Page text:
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Posted by on Oct 20, 2017 in News |

Q & A: Added Sweeteners, Added Health Problems??

By Corinne Rivard

October-November 2017

Adding sugar to our food and beverages makes them sweeter. Based on the 2010 Dietary Guidelines for Americans, the major sources of added sugars are sugary drinks (including soda, energy drinks, and sports drinks), some desserts, and candy.1,2 Some studies among adults in the U.S. have shown that consumption of beverages containing added sugar is associated with higher risk for heart disease.3, 4 According to the American Heart Association, lowering the amount of added sugar in your diet can help you improve your heart health.2 What about artificial sweeteners? Do artificial sweeteners relate to heart disease risk as well? A new study among individuals living with HIV addresses this question.5 Read the Q&A below to find out more:

Q: What is Added Sugar?

A: Added sugar is a sugar that is added to food or drinks. Added sugars are different from sugars that are naturally found or already in food, such as something call fructose, which is found in fruit.2 An artificial sweetener is a low-calorie sugar substitute, meaning it is not a natural sugar.3

Q: What is aspartame?

A: Aspartame is an artificial sweetener. Aspartame is about 200 times sweeter than regular sugar, so a small amount of aspartame makes food or drinks seem sweet. As a result, artificially sweetened foods and beverages, such as diet sodas, are often low in calories.

Q: Can aspartame affect the risk of developing heart disease?

A: In general US adults, studies have shown that consumption of sugar sweetened beverages is associated with higher risk for heart disease.3, 4 In a recently published article among individuals with HIV5, researchers evaluated whether artificial sweeteners contributed to heart disease. Results showed that increased intake of aspartame (an artificial sweetener) was related to coronary plaque.5 Coronary plaque, is a build-up of plaque (or waste deposits) in the arteries surrounding your heart.6 Plaque buildup can increase the risk of heart disease – for example, heart attacks.  More studies are needed to confirm the relationship between intake of aspartame and coronary plaque in individuals with HIV.5

Q: How can I reduce my intake of added sugars and artificial sugars?

A: Your diet is important to your overall health!  If you want to know if the drinks and food you are eating contain added sugar, check the food label, located on the back of most packaged food items before buying or eating your food.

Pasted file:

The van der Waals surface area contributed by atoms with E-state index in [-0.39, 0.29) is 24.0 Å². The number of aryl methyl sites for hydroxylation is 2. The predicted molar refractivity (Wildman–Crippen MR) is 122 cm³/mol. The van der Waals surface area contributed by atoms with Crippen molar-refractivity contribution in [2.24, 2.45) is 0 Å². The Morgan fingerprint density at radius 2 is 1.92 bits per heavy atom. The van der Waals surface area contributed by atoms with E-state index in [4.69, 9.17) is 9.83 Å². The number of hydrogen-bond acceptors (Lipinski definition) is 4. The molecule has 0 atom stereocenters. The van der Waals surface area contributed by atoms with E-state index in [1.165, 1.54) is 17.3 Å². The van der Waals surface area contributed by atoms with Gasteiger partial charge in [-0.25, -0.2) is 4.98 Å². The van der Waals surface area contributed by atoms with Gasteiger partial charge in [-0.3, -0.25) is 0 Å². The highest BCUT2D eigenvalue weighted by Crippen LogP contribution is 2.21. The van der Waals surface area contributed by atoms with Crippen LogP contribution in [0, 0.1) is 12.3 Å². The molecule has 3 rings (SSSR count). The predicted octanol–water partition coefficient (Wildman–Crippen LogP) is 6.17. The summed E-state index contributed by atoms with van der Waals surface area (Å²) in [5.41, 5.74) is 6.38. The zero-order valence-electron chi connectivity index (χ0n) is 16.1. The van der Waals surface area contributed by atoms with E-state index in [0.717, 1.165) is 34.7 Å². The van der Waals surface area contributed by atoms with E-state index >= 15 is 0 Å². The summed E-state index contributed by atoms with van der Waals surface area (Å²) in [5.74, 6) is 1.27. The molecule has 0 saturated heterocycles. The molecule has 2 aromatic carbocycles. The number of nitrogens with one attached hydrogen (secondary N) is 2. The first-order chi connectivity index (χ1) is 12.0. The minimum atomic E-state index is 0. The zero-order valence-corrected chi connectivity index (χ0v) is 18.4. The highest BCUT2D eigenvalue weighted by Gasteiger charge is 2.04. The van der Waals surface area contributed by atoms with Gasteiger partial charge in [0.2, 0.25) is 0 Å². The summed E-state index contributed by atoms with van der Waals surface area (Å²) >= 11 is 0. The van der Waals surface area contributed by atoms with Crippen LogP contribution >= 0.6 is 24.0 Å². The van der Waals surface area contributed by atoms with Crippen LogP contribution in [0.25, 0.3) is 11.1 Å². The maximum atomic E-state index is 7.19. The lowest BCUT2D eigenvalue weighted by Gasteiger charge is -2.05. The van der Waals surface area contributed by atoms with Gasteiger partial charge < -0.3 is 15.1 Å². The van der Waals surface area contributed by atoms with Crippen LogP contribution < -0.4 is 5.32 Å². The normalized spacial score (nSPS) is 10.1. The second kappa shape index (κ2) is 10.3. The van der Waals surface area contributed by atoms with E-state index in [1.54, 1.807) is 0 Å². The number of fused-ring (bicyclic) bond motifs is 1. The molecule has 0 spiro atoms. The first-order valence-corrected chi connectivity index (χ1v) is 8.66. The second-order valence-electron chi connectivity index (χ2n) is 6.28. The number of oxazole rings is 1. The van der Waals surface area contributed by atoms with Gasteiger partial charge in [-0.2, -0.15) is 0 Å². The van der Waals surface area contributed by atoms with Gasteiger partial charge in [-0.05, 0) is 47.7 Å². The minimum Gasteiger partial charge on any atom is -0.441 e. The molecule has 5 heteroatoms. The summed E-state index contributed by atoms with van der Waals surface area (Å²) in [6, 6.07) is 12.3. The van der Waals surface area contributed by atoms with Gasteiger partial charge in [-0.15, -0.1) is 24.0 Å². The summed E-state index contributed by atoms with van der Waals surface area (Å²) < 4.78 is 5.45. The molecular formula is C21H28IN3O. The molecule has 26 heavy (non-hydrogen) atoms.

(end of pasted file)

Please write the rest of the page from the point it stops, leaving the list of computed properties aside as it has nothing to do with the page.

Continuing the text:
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Total amount of sugar can be found under nutrition facts on a food label (see food label above). Additionally, added sugar will be listed in the ingredients often located on the food label (see food label above), or on the side of the package. Some names for added sugar include2:

  • Brown sugar
  • Corn sweetener
  • Corn syrup
  • Fruit juice concentrates
  • High-fructose corn syrup
  • Honey
  • Sugar molecules ending in “ose” (dextrose, fructose, glucose, lactose, maltose, sucrose)
  • Syrup

At your next doctor’s visit, discuss your dietary habits with your healthcare provider. This way you can stay proactive about your diet and health!


1 U.S. Department of Agriculture and U.S. Department of Health and Human Services. Dietary Guidelines for Americans, 2010. 7th Edition, Washington, DC: U.S. Government Printing Office, December 2010. Web. 24 August 2017.

2 Sugar 101. Sugar 101, American Heart Association. Web. 24 August 2017.

3 de Koning L, Malik VS, Kellogg MD, Rimm EB, Willett WC, Hu FB. Sweetened beverage consumption, incident coronary heart disease, and biomarkers of risk in men. Circulation. 2012;125(14):173S-1741.

4 Fung TT Malik V, Rexrode KM, Manson JE, Willett WC, Hu FB. Sweetened beverage consumption and risk of coronary heart disease in women. Am J Clin Nutr. 2009;89(4):1037-1042.

5 Hall LN, Sanchez LR, Hubbard J, et al. Aspartame Intake Relates to Coronary Plaque Burden and Inflammatory Indices in Human Immunodeficiency Virus Open Forum Infectious Diseases. Apr 2017;4(2):ofx083.

6 Atherosclerosis. Atherosclerosis, American Heart Association. Web. 24 August 2017.